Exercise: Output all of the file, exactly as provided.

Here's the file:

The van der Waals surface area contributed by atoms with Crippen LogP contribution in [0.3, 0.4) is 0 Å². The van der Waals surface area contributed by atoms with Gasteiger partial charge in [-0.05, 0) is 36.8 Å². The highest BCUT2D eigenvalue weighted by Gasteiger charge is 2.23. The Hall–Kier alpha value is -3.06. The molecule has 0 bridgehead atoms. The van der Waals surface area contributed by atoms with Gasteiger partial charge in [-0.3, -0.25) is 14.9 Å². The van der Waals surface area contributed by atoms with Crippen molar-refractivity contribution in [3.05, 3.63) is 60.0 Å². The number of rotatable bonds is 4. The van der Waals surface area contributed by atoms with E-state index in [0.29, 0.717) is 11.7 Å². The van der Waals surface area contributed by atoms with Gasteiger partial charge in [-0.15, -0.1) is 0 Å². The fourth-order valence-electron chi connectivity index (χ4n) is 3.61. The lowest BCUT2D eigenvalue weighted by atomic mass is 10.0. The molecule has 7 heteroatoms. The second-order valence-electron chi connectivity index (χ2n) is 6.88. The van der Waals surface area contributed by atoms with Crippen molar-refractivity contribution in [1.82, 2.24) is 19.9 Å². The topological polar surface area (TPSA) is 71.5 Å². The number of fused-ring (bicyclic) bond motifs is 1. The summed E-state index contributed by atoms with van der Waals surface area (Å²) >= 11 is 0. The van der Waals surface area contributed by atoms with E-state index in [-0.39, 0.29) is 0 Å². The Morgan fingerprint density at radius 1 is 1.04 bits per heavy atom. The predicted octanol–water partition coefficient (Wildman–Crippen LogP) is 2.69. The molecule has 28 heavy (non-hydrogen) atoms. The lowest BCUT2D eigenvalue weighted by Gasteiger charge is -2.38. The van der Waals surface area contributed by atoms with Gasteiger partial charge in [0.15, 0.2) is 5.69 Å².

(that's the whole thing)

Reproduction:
The van der Waals surface area contributed by atoms with Crippen LogP contribution in [0.3, 0.4) is 0 Å². The van der Waals surface area contributed by atoms with Gasteiger partial charge in [-0.05, 0) is 36.8 Å². The highest BCUT2D eigenvalue weighted by Gasteiger charge is 2.23. The Hall–Kier alpha value is -3.06. The molecule has 0 bridgehead atoms. The van der Waals surface area contributed by atoms with Gasteiger partial charge in [-0.3, -0.25) is 14.9 Å². The van der Waals surface area contributed by atoms with Crippen molar-refractivity contribution in [3.05, 3.63) is 60.0 Å². The number of rotatable bonds is 4. The van der Waals surface area contributed by atoms with E-state index in [0.29, 0.717) is 11.7 Å². The van der Waals surface area contributed by atoms with Gasteiger partial charge in [-0.15, -0.1) is 0 Å². The fourth-order valence-electron chi connectivity index (χ4n) is 3.61. The lowest BCUT2D eigenvalue weighted by atomic mass is 10.0. The molecule has 7 heteroatoms. The second-order valence-electron chi connectivity index (χ2n) is 6.88. The van der Waals surface area contributed by atoms with Crippen molar-refractivity contribution in [1.82, 2.24) is 19.9 Å². The topological polar surface area (TPSA) is 71.5 Å². The number of fused-ring (bicyclic) bond motifs is 1. The summed E-state index contributed by atoms with van der Waals surface area (Å²) >= 11 is 0. The van der Waals surface area contributed by atoms with E-state index in [-0.39, 0.29) is 0 Å². The Morgan fingerprint density at radius 1 is 1.04 bits per heavy atom. The predicted octanol–water partition coefficient (Wildman–Crippen LogP) is 2.69. The molecule has 28 heavy (non-hydrogen) atoms. The lowest BCUT2D eigenvalue weighted by Gasteiger charge is -2.38. The van der Waals surface area contributed by atoms with Gasteiger partial charge in [0.15, 0.2) is 5.69 Å².